March 12, 2012

The Big Day: The Marriage of Bhawana and Nimesh -- Part One

Wednesday March 7 -- The Wedding of Nimesh Thapa and Bhawana Khadhka -- the event that had brought this decrepit old man half way around the world  This photo post is Part One of the wedding day (which lasted from early morning to nightfall). The reason this is Part One will be explained at the end of the post.

Here's your wedding invitation:

Family and Friends Gather at the Thapa House 
The band is already playing in the courtyard:
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And the groom's chariot is  ready for the procession to Bhawana's house In India, he might ride a decorated horse or elephant. But Nimesh will have to make do with a festooned Mercedes. The "N-Heart-B" on the rear window was his idea:


  
Here Comes The Groom
Nimesh is dressed in the traditional wedding garb, including the Gurka dagger in his belt:

I was surprised and honored to learn I'd ride with Nimesh in the procession to Bhawana's house.
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The procession begins! First in line: a marching band, followed by many women in beautiful red saris dancing in the street. Next up: by our car, followed by other cars and several buses. First stop: the temple nearest to the Thapa house:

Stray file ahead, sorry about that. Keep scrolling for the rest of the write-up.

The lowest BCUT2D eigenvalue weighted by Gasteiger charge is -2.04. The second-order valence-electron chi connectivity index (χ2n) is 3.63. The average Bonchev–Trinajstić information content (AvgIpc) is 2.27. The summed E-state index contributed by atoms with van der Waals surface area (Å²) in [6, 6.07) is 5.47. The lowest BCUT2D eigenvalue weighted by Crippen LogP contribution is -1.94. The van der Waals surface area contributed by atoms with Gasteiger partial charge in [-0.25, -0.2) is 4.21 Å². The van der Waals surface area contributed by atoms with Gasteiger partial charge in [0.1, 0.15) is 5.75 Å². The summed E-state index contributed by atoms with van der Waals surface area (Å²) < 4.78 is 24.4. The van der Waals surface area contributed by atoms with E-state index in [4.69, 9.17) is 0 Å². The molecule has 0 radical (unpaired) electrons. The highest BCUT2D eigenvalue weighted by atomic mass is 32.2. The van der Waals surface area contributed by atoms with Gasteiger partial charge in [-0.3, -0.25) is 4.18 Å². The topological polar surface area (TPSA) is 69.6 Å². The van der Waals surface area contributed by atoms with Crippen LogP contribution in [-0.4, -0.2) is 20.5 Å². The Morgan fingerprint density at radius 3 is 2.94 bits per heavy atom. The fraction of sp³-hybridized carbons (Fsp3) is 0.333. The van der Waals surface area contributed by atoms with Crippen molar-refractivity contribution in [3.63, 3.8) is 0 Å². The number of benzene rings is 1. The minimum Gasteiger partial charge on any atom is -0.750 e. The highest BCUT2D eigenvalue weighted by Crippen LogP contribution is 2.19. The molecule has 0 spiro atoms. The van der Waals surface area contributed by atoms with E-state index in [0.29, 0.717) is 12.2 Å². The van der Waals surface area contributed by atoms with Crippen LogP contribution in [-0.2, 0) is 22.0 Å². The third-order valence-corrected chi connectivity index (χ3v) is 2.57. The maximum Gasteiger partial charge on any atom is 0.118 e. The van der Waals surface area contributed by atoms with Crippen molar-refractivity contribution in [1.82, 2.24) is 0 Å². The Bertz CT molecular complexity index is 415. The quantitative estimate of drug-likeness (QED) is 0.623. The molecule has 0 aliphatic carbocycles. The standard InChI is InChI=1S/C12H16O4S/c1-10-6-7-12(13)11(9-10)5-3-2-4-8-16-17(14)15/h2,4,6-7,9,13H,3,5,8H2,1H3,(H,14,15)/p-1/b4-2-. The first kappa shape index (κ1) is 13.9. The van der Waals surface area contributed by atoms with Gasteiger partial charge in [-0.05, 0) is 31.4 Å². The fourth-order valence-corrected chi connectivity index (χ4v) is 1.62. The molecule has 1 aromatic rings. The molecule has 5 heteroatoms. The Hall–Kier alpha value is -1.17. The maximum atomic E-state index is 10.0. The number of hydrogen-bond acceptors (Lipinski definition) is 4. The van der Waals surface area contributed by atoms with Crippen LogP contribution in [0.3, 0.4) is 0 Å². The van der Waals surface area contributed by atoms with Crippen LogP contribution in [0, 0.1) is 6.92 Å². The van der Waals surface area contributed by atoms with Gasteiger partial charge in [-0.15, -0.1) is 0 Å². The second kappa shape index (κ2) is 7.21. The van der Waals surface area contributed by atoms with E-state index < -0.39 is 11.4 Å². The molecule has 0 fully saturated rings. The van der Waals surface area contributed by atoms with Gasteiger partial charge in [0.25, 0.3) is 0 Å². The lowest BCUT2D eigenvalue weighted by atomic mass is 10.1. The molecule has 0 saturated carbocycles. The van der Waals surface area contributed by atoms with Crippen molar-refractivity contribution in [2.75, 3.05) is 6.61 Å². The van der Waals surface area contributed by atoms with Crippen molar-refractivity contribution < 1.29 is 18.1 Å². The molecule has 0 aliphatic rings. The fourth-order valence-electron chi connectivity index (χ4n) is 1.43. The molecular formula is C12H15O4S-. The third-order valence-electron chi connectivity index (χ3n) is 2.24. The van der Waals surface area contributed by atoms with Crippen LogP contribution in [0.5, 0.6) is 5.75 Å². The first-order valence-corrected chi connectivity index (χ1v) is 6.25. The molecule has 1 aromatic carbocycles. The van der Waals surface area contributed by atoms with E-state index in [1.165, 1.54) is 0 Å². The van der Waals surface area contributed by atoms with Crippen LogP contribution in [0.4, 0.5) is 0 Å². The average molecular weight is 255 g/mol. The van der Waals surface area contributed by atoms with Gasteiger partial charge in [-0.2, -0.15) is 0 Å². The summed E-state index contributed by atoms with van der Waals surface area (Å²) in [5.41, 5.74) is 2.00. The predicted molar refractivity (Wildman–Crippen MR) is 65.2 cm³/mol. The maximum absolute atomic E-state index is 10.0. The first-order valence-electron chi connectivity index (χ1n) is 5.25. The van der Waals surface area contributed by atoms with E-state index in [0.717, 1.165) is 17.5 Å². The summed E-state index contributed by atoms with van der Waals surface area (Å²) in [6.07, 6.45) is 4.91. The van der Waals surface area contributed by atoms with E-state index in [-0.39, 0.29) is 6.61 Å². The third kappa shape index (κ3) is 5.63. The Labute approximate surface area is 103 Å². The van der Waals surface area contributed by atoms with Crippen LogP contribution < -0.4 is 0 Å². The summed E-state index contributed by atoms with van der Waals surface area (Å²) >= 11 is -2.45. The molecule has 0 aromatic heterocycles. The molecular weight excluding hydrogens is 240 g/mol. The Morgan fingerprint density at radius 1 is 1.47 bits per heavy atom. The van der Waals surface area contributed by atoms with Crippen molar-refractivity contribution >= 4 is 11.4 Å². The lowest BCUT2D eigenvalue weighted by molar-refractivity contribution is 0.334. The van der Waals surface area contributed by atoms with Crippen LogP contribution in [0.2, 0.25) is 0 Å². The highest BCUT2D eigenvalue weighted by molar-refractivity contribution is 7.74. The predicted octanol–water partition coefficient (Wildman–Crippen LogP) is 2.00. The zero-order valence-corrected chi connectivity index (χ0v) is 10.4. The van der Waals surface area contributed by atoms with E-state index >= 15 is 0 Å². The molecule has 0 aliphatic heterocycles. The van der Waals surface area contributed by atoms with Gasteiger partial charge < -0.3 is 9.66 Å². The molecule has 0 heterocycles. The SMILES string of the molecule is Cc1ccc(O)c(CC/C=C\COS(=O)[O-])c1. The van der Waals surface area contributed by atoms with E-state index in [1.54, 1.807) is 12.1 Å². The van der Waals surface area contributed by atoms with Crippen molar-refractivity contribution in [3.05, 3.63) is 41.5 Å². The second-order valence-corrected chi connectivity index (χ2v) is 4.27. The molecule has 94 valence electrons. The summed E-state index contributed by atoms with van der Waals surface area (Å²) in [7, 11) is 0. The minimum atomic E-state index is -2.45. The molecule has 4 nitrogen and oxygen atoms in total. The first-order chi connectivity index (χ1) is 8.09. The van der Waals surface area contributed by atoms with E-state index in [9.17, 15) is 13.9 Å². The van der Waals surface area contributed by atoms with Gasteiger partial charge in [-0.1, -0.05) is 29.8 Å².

When the Thapa caravan reaches the Khadha house, Nimesh and Bhwana's father participate in a puja ceremony.



Then the well-garlanded couple come together for a series of rituals:


They start by having their hands and feet washed:

We Interrupt This Program . . .
As I decide it's time to get back to my hotel. I had awakened at 4am the morning of the wedding with a bad case of the traveler's trots. Fortunately, the hotel staff improvised the Nepali equivalent of Imodium, which permitted me to get through the morning. But now, exhaustion was setting in. Fortunately, a car was already scheduled to go back to town, taking the designated Thapa females home to prepare the house for the proper welcome for Bhawana, the newest member of the family.

I was happy I'd been able to participate in the first half of the ceremony. I was also glad my decision to leave was not disruptive.

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